• Beef should be fall apart tender when done cooking. If not, let it cook longer. It’s not pleasant to eat beef stew with chewy meat.

Swaps and Substitutions

  • You could make a pork stew by swapping out the beef for chunks of pork shoulder
  • Feel free to add more veggies – root veggies like parsnips and turnips can be added with the carrots and potatoes or add frozen corn and peas at the end of cooking time and let them heat through
  • If you don’t have tapioca flour you can thicken your stew with cornstarch, regular flour or arrowroot flour
  • Use water, beef stock, chicken broth, red wine or any combo of these in place of the beef broth.
overhead view of a bowl of beef stew topped with fresh chopped parsley

Beef Stew FAQ’s

What’s the secret to good stew?

Letting it cook long enough! The longer the better because the tougher cuts of meat used for stew will break down and become tender and all the flavors will develop.

Should I toss my stew meat in flour before browning?

Nope, no need. Because I like my stew a little thicker I do add some tapioca flour, but you can leave this out just as well.

What if I don’t have a dutch oven?

Stew is also delicious made in a pressure cooker. Also works well in a time crunch!

Which vegetables are best for a beef stew?

Traditional veggies for stew include root veggies like potatoes, onions, carrots, turnips, and parsnips. A few other delicious additions would be green beans, peas, corn and celery.

What are the best potatoes for beef stew?

Starchy potatoes like Yukon gold or red potatoes are best. Baking potatoes like russets will break down and become grainy.

dutch oven pan filled with cooked beef stew with carrots potatoes and parsley

Dutch Oven Beef Stew

Print Recipe
A hearty and delicious beef stew is the perfect meal to warm you up on a cold winter day. This beef stew is made with simple ingredients that are easy to find, and it's cooked in a Dutch oven so the flavors develop beautifully.
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Prep Time:20 minutes
Cook Time:1 hour 15 minutes
Total Time:1 hour 35 minutes

Ingredients

  • 2 tablespoons olive oil
  • 1 pound beef stew meat
  • ¼ cup sweet onion peeled and diced
  • 1 tablespoon tapioca flour or cornstarch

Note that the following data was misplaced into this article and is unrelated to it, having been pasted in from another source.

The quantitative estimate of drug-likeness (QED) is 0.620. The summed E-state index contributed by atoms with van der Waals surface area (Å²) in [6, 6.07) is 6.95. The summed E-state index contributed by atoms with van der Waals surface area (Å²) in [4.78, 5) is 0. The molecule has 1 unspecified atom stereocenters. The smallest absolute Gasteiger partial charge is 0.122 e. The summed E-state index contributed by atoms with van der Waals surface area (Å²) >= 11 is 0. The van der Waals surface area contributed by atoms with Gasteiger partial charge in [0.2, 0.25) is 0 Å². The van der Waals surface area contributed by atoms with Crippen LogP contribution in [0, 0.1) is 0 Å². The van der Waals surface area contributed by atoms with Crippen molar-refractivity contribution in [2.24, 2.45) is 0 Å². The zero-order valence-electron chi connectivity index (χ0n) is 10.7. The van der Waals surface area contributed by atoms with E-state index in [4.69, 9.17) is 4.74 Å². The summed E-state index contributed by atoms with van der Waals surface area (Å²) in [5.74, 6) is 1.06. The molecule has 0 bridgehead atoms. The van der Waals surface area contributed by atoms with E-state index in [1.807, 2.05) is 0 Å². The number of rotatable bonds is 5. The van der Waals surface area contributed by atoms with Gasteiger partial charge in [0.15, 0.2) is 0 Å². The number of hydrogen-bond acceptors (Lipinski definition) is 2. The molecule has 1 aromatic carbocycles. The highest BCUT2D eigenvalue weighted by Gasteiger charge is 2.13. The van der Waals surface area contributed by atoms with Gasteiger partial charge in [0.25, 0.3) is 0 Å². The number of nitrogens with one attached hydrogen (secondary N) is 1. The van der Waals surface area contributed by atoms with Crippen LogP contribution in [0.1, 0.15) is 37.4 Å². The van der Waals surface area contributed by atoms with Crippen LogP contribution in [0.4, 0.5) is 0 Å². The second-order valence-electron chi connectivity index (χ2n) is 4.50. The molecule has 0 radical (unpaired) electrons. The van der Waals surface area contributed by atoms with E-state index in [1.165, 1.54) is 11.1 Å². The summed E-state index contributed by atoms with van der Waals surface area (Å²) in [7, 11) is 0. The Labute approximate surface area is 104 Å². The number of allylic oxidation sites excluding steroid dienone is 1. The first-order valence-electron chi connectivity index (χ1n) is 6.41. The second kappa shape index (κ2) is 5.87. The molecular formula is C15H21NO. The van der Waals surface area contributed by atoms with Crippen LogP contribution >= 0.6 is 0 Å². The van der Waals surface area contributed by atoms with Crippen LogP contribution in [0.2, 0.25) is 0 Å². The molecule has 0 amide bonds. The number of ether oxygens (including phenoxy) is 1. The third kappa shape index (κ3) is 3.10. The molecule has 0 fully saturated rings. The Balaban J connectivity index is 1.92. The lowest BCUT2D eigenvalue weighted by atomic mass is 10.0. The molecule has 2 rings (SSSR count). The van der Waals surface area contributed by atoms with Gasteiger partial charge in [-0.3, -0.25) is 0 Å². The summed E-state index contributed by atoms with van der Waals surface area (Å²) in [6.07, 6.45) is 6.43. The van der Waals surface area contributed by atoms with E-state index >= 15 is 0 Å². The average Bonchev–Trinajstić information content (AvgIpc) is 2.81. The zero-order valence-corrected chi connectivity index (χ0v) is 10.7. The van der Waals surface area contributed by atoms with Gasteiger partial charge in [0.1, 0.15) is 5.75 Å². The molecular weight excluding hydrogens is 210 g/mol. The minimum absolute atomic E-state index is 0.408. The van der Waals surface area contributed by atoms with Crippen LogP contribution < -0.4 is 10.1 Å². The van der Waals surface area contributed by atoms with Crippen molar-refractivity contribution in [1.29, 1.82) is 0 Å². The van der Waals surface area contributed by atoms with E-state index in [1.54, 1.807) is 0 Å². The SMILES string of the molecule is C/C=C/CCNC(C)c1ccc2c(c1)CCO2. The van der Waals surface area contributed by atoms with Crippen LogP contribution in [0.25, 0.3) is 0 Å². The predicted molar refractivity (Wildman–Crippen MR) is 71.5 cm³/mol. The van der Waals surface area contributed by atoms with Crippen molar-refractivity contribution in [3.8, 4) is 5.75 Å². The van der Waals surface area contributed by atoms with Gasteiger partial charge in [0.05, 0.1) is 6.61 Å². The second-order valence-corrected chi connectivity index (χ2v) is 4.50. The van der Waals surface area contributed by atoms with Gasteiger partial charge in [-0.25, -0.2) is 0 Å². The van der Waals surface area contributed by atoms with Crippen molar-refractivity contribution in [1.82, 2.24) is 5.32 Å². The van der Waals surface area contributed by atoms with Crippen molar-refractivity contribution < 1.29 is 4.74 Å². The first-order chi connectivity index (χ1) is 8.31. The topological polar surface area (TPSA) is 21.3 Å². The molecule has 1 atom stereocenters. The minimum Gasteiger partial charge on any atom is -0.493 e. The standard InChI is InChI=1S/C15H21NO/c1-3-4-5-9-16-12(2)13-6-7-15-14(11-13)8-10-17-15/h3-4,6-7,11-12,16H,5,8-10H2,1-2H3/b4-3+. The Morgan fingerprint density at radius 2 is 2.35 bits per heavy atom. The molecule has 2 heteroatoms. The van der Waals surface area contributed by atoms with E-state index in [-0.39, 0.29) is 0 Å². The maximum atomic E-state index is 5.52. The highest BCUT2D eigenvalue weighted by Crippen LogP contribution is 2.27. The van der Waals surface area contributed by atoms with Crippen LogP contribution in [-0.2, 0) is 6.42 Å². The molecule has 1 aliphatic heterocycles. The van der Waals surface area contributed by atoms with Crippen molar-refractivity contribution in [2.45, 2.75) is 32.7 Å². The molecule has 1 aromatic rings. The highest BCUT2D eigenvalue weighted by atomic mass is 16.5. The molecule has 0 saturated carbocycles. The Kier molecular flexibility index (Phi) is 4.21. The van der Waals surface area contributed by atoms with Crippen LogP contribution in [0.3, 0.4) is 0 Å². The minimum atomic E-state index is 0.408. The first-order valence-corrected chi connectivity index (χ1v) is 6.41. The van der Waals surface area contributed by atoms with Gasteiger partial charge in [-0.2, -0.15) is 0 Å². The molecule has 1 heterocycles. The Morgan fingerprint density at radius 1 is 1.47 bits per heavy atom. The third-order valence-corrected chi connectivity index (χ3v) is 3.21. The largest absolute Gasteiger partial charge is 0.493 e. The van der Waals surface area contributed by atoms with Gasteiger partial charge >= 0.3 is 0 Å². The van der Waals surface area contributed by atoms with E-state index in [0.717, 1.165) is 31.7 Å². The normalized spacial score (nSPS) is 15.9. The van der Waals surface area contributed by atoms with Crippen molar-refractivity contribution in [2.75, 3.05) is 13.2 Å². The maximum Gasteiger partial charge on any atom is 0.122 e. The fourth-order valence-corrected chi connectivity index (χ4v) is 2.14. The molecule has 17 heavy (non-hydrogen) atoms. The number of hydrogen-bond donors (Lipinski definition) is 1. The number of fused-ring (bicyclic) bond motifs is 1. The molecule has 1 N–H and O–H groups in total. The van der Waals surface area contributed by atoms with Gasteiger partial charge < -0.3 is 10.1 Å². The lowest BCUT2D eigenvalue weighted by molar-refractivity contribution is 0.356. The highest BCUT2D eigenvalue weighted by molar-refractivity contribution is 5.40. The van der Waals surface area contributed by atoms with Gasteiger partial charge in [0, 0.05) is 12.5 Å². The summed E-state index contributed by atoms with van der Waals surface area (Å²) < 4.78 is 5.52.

• 1 1/2 cup beef broth
  • 2 carrots peeled and cut into large chunks
  • 8 oz potatoes cut into large bite sized pieces
  • 1 tablespoon tomato paste
  • 1 tablespoon sugar
  • 1 teaspoons herb and garlic seasoning
  • 1/4 teaspoon salt

Instructions

  • Preheat oven to 325 degrees
  • Heat oil in dutch oven over medium high heat
  • Add beef and cook on each side for 4-5 minutes until browned
  • Add onion and cook for an additional 4-5 minutes stirring occasionally until onion starts to brown
  • Sprinkle with tapioca flour and stir to coat well
  • Slowly add broth while stirring to avoid any clumps
  • Add remaining ingredients and bring to a simmer
  • Let simmer for 10 minutes
  • Cover with oven safe lid and place in oven for 60-90 minutes until beef and veggies are tender

Notes

  • When browning the beef get the oil and the pan nice and hot. Then add the beef and don’t move it around. Let it sit there the full 4-5 minutes so that it truly gets brown and caramelized. Once it gets a nice sear, it should be easy to move and not stick, so that’s usually how you can tell.
  • Make sure to chop your veggies into larger chunks. This will help keep them from getting overcooked while the meat is cooking. You could add them a bit later, but I prefer not to hassle with it and prefer to throw everything in at once.
  • Beef should be fall apart tender when done cooking. If not, let it cook longer. It’s not pleasant to eat beef stew with chewy meat.

Nutrition

Calories: 312kcal | Carbohydrates: 20g | Protein: 28g | Fat: 13g | Saturated Fat: 3g | Polyunsaturated Fat: 1g | Monounsaturated Fat: 8g | Cholesterol: 70mg | Sodium: 601mg | Potassium: 843mg | Fiber: 3g | Sugar: 6g | Vitamin A: 5179IU | Vitamin C: 15mg | Calcium: 67mg | Iron: 4mg
Course: Main Course
Cuisine: American
Servings: 4
Calories: 312kcal